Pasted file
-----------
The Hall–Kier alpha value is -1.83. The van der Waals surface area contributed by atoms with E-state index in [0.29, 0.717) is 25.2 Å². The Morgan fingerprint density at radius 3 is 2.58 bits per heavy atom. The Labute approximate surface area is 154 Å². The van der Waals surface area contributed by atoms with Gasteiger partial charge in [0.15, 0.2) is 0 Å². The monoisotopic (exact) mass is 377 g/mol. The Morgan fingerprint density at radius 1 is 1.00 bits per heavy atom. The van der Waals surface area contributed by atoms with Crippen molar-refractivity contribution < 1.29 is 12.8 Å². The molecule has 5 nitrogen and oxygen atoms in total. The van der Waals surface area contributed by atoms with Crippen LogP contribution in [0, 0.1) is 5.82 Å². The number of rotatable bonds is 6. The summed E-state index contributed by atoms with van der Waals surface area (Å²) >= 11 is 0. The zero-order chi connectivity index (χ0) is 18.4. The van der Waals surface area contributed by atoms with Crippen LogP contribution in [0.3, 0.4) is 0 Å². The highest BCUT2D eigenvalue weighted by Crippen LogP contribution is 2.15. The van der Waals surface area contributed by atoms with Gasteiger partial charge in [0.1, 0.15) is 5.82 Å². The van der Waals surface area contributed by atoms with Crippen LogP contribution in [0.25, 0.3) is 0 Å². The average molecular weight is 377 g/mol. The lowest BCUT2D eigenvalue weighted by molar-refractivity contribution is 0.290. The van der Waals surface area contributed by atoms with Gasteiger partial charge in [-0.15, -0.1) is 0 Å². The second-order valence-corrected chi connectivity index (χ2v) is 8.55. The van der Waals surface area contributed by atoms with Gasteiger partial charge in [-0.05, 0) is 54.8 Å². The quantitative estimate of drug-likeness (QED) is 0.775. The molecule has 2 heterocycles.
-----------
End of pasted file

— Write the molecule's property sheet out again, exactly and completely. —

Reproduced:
The Hall–Kier alpha value is -1.83. The van der Waals surface area contributed by atoms with E-state index in [0.29, 0.717) is 25.2 Å². The Morgan fingerprint density at radius 3 is 2.58 bits per heavy atom. The Labute approximate surface area is 154 Å². The van der Waals surface area contributed by atoms with Gasteiger partial charge in [0.15, 0.2) is 0 Å². The monoisotopic (exact) mass is 377 g/mol. The Morgan fingerprint density at radius 1 is 1.00 bits per heavy atom. The van der Waals surface area contributed by atoms with Crippen molar-refractivity contribution < 1.29 is 12.8 Å². The molecule has 5 nitrogen and oxygen atoms in total. The van der Waals surface area contributed by atoms with Crippen LogP contribution in [0, 0.1) is 5.82 Å². The number of rotatable bonds is 6. The summed E-state index contributed by atoms with van der Waals surface area (Å²) >= 11 is 0. The zero-order chi connectivity index (χ0) is 18.4. The van der Waals surface area contributed by atoms with Crippen LogP contribution in [0.3, 0.4) is 0 Å². The highest BCUT2D eigenvalue weighted by Crippen LogP contribution is 2.15. The van der Waals surface area contributed by atoms with Gasteiger partial charge in [0.1, 0.15) is 5.82 Å². The van der Waals surface area contributed by atoms with Crippen LogP contribution in [0.25, 0.3) is 0 Å². The average molecular weight is 377 g/mol. The lowest BCUT2D eigenvalue weighted by molar-refractivity contribution is 0.290. The van der Waals surface area contributed by atoms with Gasteiger partial charge in [-0.15, -0.1) is 0 Å². The second-order valence-corrected chi connectivity index (χ2v) is 8.55. The van der Waals surface area contributed by atoms with Gasteiger partial charge in [-0.05, 0) is 54.8 Å². The quantitative estimate of drug-likeness (QED) is 0.775. The molecule has 2 heterocycles.